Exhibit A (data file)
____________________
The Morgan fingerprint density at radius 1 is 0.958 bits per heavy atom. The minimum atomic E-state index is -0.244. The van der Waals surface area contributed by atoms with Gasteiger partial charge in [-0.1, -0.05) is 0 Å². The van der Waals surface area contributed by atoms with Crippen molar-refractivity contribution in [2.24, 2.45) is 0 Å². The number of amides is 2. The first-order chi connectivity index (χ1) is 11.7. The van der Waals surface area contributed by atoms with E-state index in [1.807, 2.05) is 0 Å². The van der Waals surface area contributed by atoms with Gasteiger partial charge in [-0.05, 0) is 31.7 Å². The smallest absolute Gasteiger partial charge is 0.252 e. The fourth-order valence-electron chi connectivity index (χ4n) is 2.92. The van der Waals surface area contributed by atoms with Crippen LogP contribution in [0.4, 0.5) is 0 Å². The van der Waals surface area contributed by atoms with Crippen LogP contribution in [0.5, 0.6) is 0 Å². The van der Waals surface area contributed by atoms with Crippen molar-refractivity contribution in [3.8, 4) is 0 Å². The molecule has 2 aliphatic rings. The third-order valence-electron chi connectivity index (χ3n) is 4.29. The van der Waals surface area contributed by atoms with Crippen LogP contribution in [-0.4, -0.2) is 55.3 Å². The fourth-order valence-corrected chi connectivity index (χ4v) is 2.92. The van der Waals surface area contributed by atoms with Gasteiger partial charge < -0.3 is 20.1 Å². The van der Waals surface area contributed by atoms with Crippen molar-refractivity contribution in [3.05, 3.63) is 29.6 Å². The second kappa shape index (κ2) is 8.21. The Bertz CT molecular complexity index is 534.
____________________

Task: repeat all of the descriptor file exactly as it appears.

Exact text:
The Morgan fingerprint density at radius 1 is 0.958 bits per heavy atom. The minimum atomic E-state index is -0.244. The van der Waals surface area contributed by atoms with Gasteiger partial charge in [-0.1, -0.05) is 0 Å². The van der Waals surface area contributed by atoms with Crippen molar-refractivity contribution in [2.24, 2.45) is 0 Å². The number of amides is 2. The first-order chi connectivity index (χ1) is 11.7. The van der Waals surface area contributed by atoms with E-state index in [1.807, 2.05) is 0 Å². The van der Waals surface area contributed by atoms with Gasteiger partial charge in [-0.05, 0) is 31.7 Å². The smallest absolute Gasteiger partial charge is 0.252 e. The fourth-order valence-electron chi connectivity index (χ4n) is 2.92. The van der Waals surface area contributed by atoms with Crippen LogP contribution in [0.4, 0.5) is 0 Å². The van der Waals surface area contributed by atoms with Crippen LogP contribution in [0.5, 0.6) is 0 Å². The van der Waals surface area contributed by atoms with Crippen molar-refractivity contribution in [3.8, 4) is 0 Å². The molecule has 2 aliphatic rings. The third-order valence-electron chi connectivity index (χ3n) is 4.29. The van der Waals surface area contributed by atoms with Crippen LogP contribution in [-0.4, -0.2) is 55.3 Å². The fourth-order valence-corrected chi connectivity index (χ4v) is 2.92. The van der Waals surface area contributed by atoms with Gasteiger partial charge < -0.3 is 20.1 Å². The van der Waals surface area contributed by atoms with Crippen molar-refractivity contribution in [3.05, 3.63) is 29.6 Å². The second kappa shape index (κ2) is 8.21. The Bertz CT molecular complexity index is 534.